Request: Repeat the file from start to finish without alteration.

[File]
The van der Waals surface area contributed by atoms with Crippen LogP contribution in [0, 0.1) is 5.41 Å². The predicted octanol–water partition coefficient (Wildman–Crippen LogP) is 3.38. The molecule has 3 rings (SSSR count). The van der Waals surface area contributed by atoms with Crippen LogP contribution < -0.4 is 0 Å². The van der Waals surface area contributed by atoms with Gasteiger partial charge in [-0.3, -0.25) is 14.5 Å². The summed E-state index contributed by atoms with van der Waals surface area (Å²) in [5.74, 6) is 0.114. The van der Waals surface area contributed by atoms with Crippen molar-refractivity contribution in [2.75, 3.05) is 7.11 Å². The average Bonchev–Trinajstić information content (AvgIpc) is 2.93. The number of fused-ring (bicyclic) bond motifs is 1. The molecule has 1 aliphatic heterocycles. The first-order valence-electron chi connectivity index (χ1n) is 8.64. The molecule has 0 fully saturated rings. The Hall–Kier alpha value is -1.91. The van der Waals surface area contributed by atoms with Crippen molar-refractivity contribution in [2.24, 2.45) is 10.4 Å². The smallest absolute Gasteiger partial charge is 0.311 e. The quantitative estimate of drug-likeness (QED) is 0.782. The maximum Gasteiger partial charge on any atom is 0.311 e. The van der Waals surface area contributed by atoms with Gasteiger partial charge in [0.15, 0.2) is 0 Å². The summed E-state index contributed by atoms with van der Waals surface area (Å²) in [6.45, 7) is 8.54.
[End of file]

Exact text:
The van der Waals surface area contributed by atoms with Crippen LogP contribution in [0, 0.1) is 5.41 Å². The predicted octanol–water partition coefficient (Wildman–Crippen LogP) is 3.38. The molecule has 3 rings (SSSR count). The van der Waals surface area contributed by atoms with Crippen LogP contribution < -0.4 is 0 Å². The van der Waals surface area contributed by atoms with Gasteiger partial charge in [-0.3, -0.25) is 14.5 Å². The summed E-state index contributed by atoms with van der Waals surface area (Å²) in [5.74, 6) is 0.114. The van der Waals surface area contributed by atoms with Crippen molar-refractivity contribution in [2.75, 3.05) is 7.11 Å². The average Bonchev–Trinajstić information content (AvgIpc) is 2.93. The number of fused-ring (bicyclic) bond motifs is 1. The molecule has 1 aliphatic heterocycles. The first-order valence-electron chi connectivity index (χ1n) is 8.64. The molecule has 0 fully saturated rings. The Hall–Kier alpha value is -1.91. The van der Waals surface area contributed by atoms with Crippen molar-refractivity contribution in [2.24, 2.45) is 10.4 Å². The smallest absolute Gasteiger partial charge is 0.311 e. The quantitative estimate of drug-likeness (QED) is 0.782. The maximum Gasteiger partial charge on any atom is 0.311 e. The van der Waals surface area contributed by atoms with Gasteiger partial charge in [0.15, 0.2) is 0 Å². The summed E-state index contributed by atoms with van der Waals surface area (Å²) in [6.45, 7) is 8.54.